Posts Tagged ‘mint’

Friday, July 27, 2012

Cool, Cooler, Coolest

fragaria-vesca_235espallieredpearfruit_235

Both edible and medicinal plants were classified by their qualities in the Middle Ages. A given plant might be heating, cooling, moistening, or drying in its action on human bodies; the intensity of this action was expressed in degrees. An herb or foodstuff that was a little cooling was “cold in the first degree,” while a very cooling plant was classed as “cold in the fourth degree.” Above, left: Strawberry (Fragaria vesca) was a mildly cooling fruit, being cold and moist in the first degree. Pear (Pyrus communis) was more refreshing, being cold in the second degree and moist in the first.

The medicinal model inherited by the Middle Ages, based largely on humoral theory, was essentially a “cure by contraries” rooted in the idea that illness was the result of an imbalance of the humors—blood, choler, bile, and phlegm—within an individual. Plants and other substances were either warming, cooling, moistening, or drying in their action on human bodies, which were sanguine, phlegmatic, melancholic, or choleric in complexion. Read more »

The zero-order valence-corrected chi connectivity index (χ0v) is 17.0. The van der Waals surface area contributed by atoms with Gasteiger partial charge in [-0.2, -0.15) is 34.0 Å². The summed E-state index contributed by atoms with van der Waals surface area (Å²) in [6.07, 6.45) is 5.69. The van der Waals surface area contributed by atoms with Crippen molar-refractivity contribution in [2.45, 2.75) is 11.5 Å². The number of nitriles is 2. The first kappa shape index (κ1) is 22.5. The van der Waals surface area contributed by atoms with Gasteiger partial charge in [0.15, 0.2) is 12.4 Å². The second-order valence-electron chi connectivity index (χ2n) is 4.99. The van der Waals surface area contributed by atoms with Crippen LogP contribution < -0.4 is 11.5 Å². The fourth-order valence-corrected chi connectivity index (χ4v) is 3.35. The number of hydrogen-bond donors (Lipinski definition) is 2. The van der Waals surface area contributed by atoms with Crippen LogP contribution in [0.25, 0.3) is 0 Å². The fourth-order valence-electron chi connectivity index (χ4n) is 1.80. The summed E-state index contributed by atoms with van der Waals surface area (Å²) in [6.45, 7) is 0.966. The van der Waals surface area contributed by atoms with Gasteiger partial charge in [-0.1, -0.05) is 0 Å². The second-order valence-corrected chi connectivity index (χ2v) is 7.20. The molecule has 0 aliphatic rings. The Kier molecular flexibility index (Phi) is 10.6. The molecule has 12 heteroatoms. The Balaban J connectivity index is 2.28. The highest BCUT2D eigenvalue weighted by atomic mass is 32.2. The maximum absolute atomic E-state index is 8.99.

Friday, June 24, 2011

Beneficent Betony

Wood betony (Stachys officinalis)

Wood betony (Stachys officinalis) enjoyed a considerable reputation in antiquity and the Middle Ages as both a medicinal and a magical herb, and was believed to have many virtues. Photograph by Nathan Heavers.

In the mountains and woods, in the meadows and depths of the valleys—
Almost everywhere, far and wide, grows the precious abundance
Of betony. Yet I have it too in my garden, and there
It learns a softer way of life in the tended soil.
So great is the honor this genus has won for its name
That if my Muse wished to add to it she would find herself
Defeated at last, overwhelmed; and soon she would see
She could add nothing more to the value it has already.

Perhaps you pick it to use it green, perhaps
To dry and store away for the sluggish winter.
Do you like to drink it from cloudy goblets? Or do you
Prefer to enjoy what it gives after long and careful
Refining? Whatever your fancy, the wonderful powers
Which this herb has will supply all your needs.

—From Hortulus by Walahfrid Strabo. Translated from the Latin by Raef Payne. The Hunt Botanical Library, 1966.

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